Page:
What made Olajuwon’s putback so incredibly iconic was how shocking it was at the time. Again, it can’t be overstated enough how favored the Magic were in this series. The NBA Finals was supposed to be a coronation.
But with one simple tip-in, the Rockets let everyone know that they weren’t the bridesmaids. The game-winner from Olajuwon burst the bubble of invincibility that the Magic were reveling in. The fact that it happened in Orlando just ramped up further how incredibly iconic, clutch, and gutsy Olajuwon’s game-winner was.
Where do we begin?
The Rockets won Game 1, then proceeded to win Game 2. Then Game 3. Then Game 4.
A shell-shocked, shaken, and self-doubting Magic team was unable to pick up the pieces after that Game 1 loss. All of a sudden the youth that everyone around them celebrated became their downfall. At the time, they were not yet emotionally equipped to weather the barrage of criticism, as well as the increased confidence of their opponents.
As a result, what was supposed to be the Magic’s first championship in franchise history turned into a sweep for the opponents.
The Magic tried to give it another go a season later, but it again ended with a sweep—at the hands of a vengeful Jordan and Chicago Bulls team.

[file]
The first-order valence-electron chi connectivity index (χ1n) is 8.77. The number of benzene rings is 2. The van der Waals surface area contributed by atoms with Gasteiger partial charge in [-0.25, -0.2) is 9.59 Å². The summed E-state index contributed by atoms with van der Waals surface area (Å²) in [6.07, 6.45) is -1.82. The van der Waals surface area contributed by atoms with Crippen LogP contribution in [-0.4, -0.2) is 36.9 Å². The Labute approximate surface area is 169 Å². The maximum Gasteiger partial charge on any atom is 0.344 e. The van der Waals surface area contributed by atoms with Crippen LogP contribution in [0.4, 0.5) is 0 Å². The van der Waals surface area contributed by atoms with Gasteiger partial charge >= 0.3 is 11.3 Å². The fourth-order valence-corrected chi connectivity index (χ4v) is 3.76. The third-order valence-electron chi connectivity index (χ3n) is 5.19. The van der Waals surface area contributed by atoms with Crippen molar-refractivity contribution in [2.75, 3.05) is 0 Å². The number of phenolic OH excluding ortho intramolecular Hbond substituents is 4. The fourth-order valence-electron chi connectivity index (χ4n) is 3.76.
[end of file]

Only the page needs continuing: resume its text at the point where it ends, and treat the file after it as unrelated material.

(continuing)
In the offseason, Shaq bolted for the Los Angeles Lakers, signaling the end of the Magic’s window as a true title contender. Penny dealt with knee injuries that derailed his career and the Magic slipped into obscurity for years until Tracy McGrady arrived on the scene seasons later.
The Rockets, on the other hand, celebrated back-to-back titles, one of a handful of teams in NBA history to ever achieve that feat. The game-winner and his overall brilliance in the series cemented Olajuwon as one of the greatest centers in NBA history.
Rockets head coach Rudy Tomjanovich uttered one of the most memorable lines in sports after Houston’s Game 4 win: “Don’t ever underestimate the heart of a champion.”
The Rockets truly earned the nickname “Clutch City” during that memorable 1995 playoff run. The Magic were never the same.